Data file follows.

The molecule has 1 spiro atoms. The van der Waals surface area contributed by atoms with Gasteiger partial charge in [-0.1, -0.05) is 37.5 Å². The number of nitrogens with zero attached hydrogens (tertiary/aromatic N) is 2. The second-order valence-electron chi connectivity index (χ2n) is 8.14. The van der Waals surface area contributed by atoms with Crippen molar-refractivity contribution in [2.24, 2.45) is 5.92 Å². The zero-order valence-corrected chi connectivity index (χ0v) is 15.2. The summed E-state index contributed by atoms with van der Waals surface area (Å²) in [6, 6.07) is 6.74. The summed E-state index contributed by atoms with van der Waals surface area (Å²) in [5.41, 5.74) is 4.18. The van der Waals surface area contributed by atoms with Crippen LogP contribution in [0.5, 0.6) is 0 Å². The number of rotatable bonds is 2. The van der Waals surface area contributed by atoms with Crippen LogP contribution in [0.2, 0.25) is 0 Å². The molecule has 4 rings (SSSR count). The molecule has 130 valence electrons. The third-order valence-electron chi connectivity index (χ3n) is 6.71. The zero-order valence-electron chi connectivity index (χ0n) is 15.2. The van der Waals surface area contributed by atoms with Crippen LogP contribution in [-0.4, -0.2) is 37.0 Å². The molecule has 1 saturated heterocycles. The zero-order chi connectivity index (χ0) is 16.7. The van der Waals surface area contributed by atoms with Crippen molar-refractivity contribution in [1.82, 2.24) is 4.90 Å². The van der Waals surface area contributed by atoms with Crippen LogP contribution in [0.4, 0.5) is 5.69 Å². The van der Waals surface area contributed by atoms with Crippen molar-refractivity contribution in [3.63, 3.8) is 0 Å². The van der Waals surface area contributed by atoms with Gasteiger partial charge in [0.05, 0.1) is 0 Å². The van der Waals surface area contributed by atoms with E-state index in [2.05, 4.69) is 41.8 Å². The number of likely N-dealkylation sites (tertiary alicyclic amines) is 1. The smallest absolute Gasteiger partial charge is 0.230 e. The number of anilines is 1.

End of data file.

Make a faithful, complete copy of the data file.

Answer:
The molecule has 1 spiro atoms. The van der Waals surface area contributed by atoms with Gasteiger partial charge in [-0.1, -0.05) is 37.5 Å². The number of nitrogens with zero attached hydrogens (tertiary/aromatic N) is 2. The second-order valence-electron chi connectivity index (χ2n) is 8.14. The van der Waals surface area contributed by atoms with Crippen molar-refractivity contribution in [2.24, 2.45) is 5.92 Å². The zero-order valence-corrected chi connectivity index (χ0v) is 15.2. The summed E-state index contributed by atoms with van der Waals surface area (Å²) in [6, 6.07) is 6.74. The summed E-state index contributed by atoms with van der Waals surface area (Å²) in [5.41, 5.74) is 4.18. The van der Waals surface area contributed by atoms with Crippen LogP contribution in [0.5, 0.6) is 0 Å². The number of rotatable bonds is 2. The van der Waals surface area contributed by atoms with Crippen LogP contribution in [0.2, 0.25) is 0 Å². The molecule has 4 rings (SSSR count). The molecule has 130 valence electrons. The third-order valence-electron chi connectivity index (χ3n) is 6.71. The zero-order valence-electron chi connectivity index (χ0n) is 15.2. The van der Waals surface area contributed by atoms with Crippen LogP contribution in [-0.4, -0.2) is 37.0 Å². The molecule has 1 saturated heterocycles. The zero-order chi connectivity index (χ0) is 16.7. The van der Waals surface area contributed by atoms with Crippen molar-refractivity contribution in [1.82, 2.24) is 4.90 Å². The van der Waals surface area contributed by atoms with Crippen LogP contribution in [0.4, 0.5) is 5.69 Å². The van der Waals surface area contributed by atoms with Crippen molar-refractivity contribution in [3.63, 3.8) is 0 Å². The van der Waals surface area contributed by atoms with Gasteiger partial charge in [0.05, 0.1) is 0 Å². The van der Waals surface area contributed by atoms with E-state index in [2.05, 4.69) is 41.8 Å². The number of likely N-dealkylation sites (tertiary alicyclic amines) is 1. The smallest absolute Gasteiger partial charge is 0.230 e. The number of anilines is 1.